The DIG Labs Dish — Blue RSS



Causes of Dog Diarrhea

Every dog will have diarrhea at some point in their life. Diarrhea refers to passing very watery or soft stools and is one of the most common clinical signs presented to a veterinarian. It can occur for many simple reasons, such as a stressful event or giving too many treats. But there can also be more complex issues that can lead to diarrhea, like infections, foreign objects or certain illnesses. Below is a list of the various causes of diarrhea in dogs:1,2 Cause of diarrhea Description Dietary indiscretion Dogs may get an upset stomach from something they’ve recently eaten. This can be a new food or related to eating something they shouldn’t have, like garbage or spoiled food.  Change in...

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Prevotella Bacteria and Carbs for Dogs: How A Dog’s Diet Affects the Microbiome

As a quick refresher from our earlier blog post, the microbiome is the ecosystem of bacteria and other microorganisms living on or inside an animal, and in this case, our dogs. There can be many microbiomes in a single animal, including the gut, skin, and mouth. Both humans and dogs have microbiome communities like this! The microbiome is extremely complex, and the source of both emerging and ongoing research. Every dog has a gut microbiome that is unique to them. Your dog’s age, breed, weight, exercise levels, genetics, antibiotics taken, and more, can affect what their microbiome is made up of. As you may suspect, diet also has a significant impact on the constituents of your dog’s microbiome. In this article we will...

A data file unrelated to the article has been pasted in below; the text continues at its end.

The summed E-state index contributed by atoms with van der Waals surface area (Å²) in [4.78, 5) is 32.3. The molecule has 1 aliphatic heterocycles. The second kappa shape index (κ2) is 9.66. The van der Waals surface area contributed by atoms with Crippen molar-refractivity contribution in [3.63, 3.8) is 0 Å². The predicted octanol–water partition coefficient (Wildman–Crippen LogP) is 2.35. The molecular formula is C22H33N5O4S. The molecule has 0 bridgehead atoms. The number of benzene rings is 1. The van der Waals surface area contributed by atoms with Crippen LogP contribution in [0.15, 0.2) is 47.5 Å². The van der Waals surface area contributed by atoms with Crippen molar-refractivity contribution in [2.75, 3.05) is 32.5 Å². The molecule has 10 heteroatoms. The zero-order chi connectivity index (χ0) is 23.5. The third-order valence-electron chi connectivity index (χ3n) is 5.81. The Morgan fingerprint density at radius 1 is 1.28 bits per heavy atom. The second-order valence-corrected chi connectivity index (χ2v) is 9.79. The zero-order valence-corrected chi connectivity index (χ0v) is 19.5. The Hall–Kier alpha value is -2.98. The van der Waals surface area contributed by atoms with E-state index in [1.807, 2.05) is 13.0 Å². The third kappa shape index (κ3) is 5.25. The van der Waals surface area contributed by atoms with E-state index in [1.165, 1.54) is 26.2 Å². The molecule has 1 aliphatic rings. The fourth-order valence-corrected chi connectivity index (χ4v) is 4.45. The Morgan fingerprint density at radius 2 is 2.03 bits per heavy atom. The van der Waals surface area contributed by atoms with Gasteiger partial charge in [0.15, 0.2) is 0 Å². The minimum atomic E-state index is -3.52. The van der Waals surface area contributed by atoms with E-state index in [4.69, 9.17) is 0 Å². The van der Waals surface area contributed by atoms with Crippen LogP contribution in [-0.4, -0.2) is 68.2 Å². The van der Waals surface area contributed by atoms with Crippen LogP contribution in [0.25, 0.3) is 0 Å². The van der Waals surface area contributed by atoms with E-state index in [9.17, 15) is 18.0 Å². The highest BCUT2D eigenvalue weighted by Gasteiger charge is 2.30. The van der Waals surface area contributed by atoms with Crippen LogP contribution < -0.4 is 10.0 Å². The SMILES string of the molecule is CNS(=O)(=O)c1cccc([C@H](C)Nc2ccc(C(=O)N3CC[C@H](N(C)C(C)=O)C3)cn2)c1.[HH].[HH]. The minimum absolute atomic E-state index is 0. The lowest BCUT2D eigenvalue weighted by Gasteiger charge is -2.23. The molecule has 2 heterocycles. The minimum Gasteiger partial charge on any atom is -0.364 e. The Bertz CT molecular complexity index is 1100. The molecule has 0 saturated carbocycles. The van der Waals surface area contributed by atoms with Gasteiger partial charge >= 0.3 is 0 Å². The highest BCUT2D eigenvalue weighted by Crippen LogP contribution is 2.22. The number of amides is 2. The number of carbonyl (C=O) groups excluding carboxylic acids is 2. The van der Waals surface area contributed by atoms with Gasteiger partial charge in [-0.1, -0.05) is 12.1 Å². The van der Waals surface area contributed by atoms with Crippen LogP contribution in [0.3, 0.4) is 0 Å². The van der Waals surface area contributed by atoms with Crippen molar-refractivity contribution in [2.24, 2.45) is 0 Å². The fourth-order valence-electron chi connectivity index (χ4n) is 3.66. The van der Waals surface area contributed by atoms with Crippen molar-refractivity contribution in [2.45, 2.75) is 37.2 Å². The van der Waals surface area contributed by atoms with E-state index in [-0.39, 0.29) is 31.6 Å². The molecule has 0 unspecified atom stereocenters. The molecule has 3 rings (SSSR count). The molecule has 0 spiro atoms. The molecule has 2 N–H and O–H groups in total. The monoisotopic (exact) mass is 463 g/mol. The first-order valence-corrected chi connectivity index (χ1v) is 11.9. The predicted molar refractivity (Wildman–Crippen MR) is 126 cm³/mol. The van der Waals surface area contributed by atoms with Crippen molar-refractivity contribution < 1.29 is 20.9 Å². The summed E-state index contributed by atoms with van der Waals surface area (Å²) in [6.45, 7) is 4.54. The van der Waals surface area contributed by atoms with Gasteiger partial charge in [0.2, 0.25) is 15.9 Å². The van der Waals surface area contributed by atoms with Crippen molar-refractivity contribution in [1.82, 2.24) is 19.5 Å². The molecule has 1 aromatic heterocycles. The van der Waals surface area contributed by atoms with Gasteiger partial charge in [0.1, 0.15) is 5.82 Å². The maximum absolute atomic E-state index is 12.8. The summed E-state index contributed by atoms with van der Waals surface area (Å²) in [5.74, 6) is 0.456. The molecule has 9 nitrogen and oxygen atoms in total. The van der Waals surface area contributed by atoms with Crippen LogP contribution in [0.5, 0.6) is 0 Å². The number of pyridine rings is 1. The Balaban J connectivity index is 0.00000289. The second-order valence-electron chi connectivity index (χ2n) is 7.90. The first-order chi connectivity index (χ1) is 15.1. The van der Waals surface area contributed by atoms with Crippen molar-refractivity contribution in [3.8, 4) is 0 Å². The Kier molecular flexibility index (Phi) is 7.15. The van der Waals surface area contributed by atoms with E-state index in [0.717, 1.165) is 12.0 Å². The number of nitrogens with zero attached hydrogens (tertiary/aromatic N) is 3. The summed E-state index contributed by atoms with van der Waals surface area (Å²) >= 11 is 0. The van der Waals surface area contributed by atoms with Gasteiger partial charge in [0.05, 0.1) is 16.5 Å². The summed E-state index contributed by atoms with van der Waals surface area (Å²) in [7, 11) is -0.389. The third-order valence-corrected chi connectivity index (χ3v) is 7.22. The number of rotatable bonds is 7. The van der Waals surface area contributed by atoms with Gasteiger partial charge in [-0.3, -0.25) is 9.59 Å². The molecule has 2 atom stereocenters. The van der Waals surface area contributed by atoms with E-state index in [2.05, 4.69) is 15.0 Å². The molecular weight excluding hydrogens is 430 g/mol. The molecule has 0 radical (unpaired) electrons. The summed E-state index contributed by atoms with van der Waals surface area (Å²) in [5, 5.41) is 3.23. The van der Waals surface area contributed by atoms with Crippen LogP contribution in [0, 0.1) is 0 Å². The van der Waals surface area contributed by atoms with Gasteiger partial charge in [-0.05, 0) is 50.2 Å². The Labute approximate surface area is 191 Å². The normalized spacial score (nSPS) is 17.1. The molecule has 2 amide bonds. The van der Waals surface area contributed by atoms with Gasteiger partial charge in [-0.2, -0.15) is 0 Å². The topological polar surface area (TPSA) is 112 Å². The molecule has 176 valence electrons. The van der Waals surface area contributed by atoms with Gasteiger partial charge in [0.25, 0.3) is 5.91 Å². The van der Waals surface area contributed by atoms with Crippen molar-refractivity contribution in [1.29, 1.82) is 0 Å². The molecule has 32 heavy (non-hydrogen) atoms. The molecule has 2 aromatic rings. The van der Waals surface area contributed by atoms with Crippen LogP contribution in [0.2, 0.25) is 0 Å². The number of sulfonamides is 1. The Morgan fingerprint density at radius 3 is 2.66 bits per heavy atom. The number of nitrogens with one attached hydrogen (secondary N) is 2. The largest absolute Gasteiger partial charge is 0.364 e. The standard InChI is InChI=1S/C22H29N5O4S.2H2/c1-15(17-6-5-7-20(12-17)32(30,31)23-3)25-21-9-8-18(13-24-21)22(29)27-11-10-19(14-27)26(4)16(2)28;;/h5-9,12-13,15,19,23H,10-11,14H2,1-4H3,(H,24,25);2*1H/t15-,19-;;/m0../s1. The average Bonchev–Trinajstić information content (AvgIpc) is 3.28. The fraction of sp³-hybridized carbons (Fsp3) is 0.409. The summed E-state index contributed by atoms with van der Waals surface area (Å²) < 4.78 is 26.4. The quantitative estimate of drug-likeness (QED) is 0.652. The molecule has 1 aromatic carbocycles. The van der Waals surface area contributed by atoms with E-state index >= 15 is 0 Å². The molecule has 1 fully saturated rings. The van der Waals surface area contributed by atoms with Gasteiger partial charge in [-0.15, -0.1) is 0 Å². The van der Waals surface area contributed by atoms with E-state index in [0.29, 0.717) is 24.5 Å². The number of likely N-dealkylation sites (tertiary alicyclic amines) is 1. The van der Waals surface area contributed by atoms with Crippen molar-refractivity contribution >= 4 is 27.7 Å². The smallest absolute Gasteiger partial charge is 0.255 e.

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Blood in Dog Stool: Crisis Mode, or Wait-and-See?

You’re on a regular walk with your dog, and she stops to squat and poop. When you go to pick it up, you see red – literally. Is my dog pooping blood? Did she eat cranberries? What is going on? Your mind starts racing – is she bleeding inside? Is she OK? She seems normal and happy… what should I do? As dog owners, we’ve become very familiar with what’s considered “normal” for our dog’s poop to look like. So when the alarm bells are sounding, something is definitely up. Good news – not all blood is a cause for the “code-red emergency vet” visit. Here are some tips for how to make the decision. There are two different types...

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